No Ivy League. By Hazel Newlevant. Roar/Lion Forge, 2019. ISBN 978-1549303050 (softcover), $14.99. 216 pages.
No Ivy League, a memoir of adolescence, recounts a transformative summer in the life of author Hazel Newlevant. That summer, they (Hazel) took a first tentative step out of the cocoon of their homeschooled upbringing by joining a teenaged work crew clearing ivy from the trees of Portland, Oregon’s Forest Park. That crew consisted of high school students, diverse in class and ethnicity—a sharp contrast to Hazel’s sheltered, all-white life. (Note: I refer to Hazel the character by Newlevant’s preferred gender pronouns they/them/their, though the book’s treatment of that issue is ambiguous: Hazel is addressed by her peers as “girl” or chica, but is seldom if ever referred to by pronoun.)
Essentially, No Ivy League is the story of a challenging summer job. It depicts Hazel as not quite up to the challenge: a well-intentioned yet privileged and obtuse kid, painfully self-conscious, whose homeschooling has left them unprepared for the social and ethical challenges of getting along in a varied group. This can be inferred even from the book’s cover (above), which epitomizes Newlevant’s way of getting inside their teenage self and showing their social awkwardness and anxious aloneness. There are lots of fretful images of Hazel like this within the book.
I’ve been looking forward to No Ivy League since Newlevant previewed the book at the 2018 Comics Studies Society conference (they were a keynote speaker there, in conversation with fellow artist Whit Taylor). It was a pleasure to meet them and hear them reflect on their creative process. Visually, the end result does not disappoint: the book boasts sharp, emotionally readable cartooning and atmospheric settings, built out of layered watercolor washes and selective touches of brush-inking (the book’s back matter demonstrates Newlevant’s process). The drawings are made of light and shade. Newlevant makes many smart aesthetic choices, not least the pages’ rich green palette, which, fittingly, often shades into deep forest hues. The overall look conjures the green spaces of Forest Park. This is a lovely, well-designed book.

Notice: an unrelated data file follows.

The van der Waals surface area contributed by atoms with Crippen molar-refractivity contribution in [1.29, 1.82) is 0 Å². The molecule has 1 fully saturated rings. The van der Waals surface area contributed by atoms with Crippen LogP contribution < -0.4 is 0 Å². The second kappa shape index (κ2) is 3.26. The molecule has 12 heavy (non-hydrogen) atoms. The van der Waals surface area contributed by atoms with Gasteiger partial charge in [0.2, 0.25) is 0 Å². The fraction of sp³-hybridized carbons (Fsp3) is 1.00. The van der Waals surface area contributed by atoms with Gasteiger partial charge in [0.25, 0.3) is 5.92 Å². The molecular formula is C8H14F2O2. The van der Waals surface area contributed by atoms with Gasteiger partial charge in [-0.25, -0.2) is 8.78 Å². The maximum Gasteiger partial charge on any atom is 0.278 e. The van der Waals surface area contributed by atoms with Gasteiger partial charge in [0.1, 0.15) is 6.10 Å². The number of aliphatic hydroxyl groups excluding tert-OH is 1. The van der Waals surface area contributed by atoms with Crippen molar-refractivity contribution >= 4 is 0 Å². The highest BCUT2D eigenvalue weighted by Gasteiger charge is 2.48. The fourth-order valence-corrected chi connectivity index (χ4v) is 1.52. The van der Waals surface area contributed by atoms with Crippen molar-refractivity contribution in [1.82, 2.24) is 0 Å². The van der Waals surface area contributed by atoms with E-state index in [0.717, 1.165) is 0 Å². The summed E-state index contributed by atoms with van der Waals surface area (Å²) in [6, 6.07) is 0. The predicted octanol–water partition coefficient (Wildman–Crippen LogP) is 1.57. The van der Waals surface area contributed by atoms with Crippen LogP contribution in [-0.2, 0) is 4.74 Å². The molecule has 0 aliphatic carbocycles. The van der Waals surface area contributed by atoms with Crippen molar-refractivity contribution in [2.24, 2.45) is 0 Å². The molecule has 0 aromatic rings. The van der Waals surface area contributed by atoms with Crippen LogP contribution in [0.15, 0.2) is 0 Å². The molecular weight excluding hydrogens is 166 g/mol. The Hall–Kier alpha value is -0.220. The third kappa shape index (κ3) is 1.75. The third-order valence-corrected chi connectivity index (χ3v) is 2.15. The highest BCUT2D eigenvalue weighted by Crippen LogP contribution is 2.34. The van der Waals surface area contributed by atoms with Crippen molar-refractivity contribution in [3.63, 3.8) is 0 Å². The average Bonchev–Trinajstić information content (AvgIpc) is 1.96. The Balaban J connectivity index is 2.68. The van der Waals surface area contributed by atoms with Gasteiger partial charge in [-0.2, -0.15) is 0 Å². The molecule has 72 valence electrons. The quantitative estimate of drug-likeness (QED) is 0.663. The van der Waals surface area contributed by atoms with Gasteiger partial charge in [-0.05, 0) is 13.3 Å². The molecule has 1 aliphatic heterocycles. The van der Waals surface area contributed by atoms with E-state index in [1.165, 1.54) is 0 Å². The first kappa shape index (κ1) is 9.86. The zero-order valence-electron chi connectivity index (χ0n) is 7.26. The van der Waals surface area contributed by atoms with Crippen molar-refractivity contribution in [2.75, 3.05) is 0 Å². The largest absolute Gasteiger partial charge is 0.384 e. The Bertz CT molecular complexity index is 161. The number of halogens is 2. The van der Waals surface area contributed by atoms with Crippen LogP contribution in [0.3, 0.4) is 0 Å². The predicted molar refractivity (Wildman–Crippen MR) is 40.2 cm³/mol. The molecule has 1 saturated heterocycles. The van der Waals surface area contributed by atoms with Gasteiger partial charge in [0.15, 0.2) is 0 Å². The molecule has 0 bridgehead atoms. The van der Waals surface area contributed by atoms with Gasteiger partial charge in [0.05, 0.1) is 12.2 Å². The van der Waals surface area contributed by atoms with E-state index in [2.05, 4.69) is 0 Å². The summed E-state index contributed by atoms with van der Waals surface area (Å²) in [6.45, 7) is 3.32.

No Ivy League’s narrative, though, doesn’t quite convince me. It has a point to make; certain things (telegraphed in the jacket copy and in Newlevant’s own notes) are meant to come through clearly. Hazel is meant to see their own upbringing in a newly critical light, as they realize their white privilege and class privilege. In particular, they are meant to regret reporting a coworker of color for sexual harassment (one humiliating, profane remark), since their words cost that coworker his job. Guilt leads Hazel to examine critically the prevailing whiteness of home-school culture, and to research the history of integration busing in Oregon, which leads to a dismaying realization about their parents’ own motives for home-schooling them. In effect, all this teaches Hazel to recognize the privilege that separates them from their coworkers.